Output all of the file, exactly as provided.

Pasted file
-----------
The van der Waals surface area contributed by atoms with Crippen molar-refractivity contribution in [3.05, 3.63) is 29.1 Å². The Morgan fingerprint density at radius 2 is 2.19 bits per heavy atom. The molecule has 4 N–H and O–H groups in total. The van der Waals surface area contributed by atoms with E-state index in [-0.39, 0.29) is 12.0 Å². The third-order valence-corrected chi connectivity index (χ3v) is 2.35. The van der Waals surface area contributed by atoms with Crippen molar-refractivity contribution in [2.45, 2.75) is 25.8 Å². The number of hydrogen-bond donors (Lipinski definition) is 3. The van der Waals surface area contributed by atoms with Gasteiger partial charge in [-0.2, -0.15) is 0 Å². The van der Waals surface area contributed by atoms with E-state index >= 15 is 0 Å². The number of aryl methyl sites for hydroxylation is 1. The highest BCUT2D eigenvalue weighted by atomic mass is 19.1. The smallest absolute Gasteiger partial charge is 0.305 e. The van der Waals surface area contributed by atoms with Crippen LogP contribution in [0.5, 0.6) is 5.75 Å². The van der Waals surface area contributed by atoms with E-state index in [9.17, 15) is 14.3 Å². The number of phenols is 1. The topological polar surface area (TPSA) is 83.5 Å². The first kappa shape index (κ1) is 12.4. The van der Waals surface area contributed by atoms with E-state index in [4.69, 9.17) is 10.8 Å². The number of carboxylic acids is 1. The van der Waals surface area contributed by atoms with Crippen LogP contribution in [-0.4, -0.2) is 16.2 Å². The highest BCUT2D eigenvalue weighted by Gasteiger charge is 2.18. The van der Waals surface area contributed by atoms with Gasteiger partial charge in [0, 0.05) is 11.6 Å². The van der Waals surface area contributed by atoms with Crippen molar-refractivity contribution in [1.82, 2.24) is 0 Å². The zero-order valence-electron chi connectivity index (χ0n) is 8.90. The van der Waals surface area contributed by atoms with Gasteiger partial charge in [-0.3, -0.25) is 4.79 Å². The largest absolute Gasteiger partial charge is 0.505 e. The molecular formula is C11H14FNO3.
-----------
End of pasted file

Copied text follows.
The van der Waals surface area contributed by atoms with Crippen molar-refractivity contribution in [3.05, 3.63) is 29.1 Å². The Morgan fingerprint density at radius 2 is 2.19 bits per heavy atom. The molecule has 4 N–H and O–H groups in total. The van der Waals surface area contributed by atoms with E-state index in [-0.39, 0.29) is 12.0 Å². The third-order valence-corrected chi connectivity index (χ3v) is 2.35. The van der Waals surface area contributed by atoms with Crippen molar-refractivity contribution in [2.45, 2.75) is 25.8 Å². The number of hydrogen-bond donors (Lipinski definition) is 3. The van der Waals surface area contributed by atoms with Gasteiger partial charge in [-0.2, -0.15) is 0 Å². The van der Waals surface area contributed by atoms with E-state index >= 15 is 0 Å². The number of aryl methyl sites for hydroxylation is 1. The highest BCUT2D eigenvalue weighted by atomic mass is 19.1. The smallest absolute Gasteiger partial charge is 0.305 e. The van der Waals surface area contributed by atoms with Crippen LogP contribution in [0.5, 0.6) is 5.75 Å². The van der Waals surface area contributed by atoms with E-state index in [9.17, 15) is 14.3 Å². The number of phenols is 1. The topological polar surface area (TPSA) is 83.5 Å². The first kappa shape index (κ1) is 12.4. The van der Waals surface area contributed by atoms with E-state index in [4.69, 9.17) is 10.8 Å². The number of carboxylic acids is 1. The van der Waals surface area contributed by atoms with Crippen LogP contribution in [-0.4, -0.2) is 16.2 Å². The highest BCUT2D eigenvalue weighted by Gasteiger charge is 2.18. The van der Waals surface area contributed by atoms with Gasteiger partial charge in [0, 0.05) is 11.6 Å². The van der Waals surface area contributed by atoms with Crippen molar-refractivity contribution in [1.82, 2.24) is 0 Å². The zero-order valence-electron chi connectivity index (χ0n) is 8.90. The van der Waals surface area contributed by atoms with Gasteiger partial charge in [-0.3, -0.25) is 4.79 Å². The largest absolute Gasteiger partial charge is 0.505 e. The molecular formula is C11H14FNO3.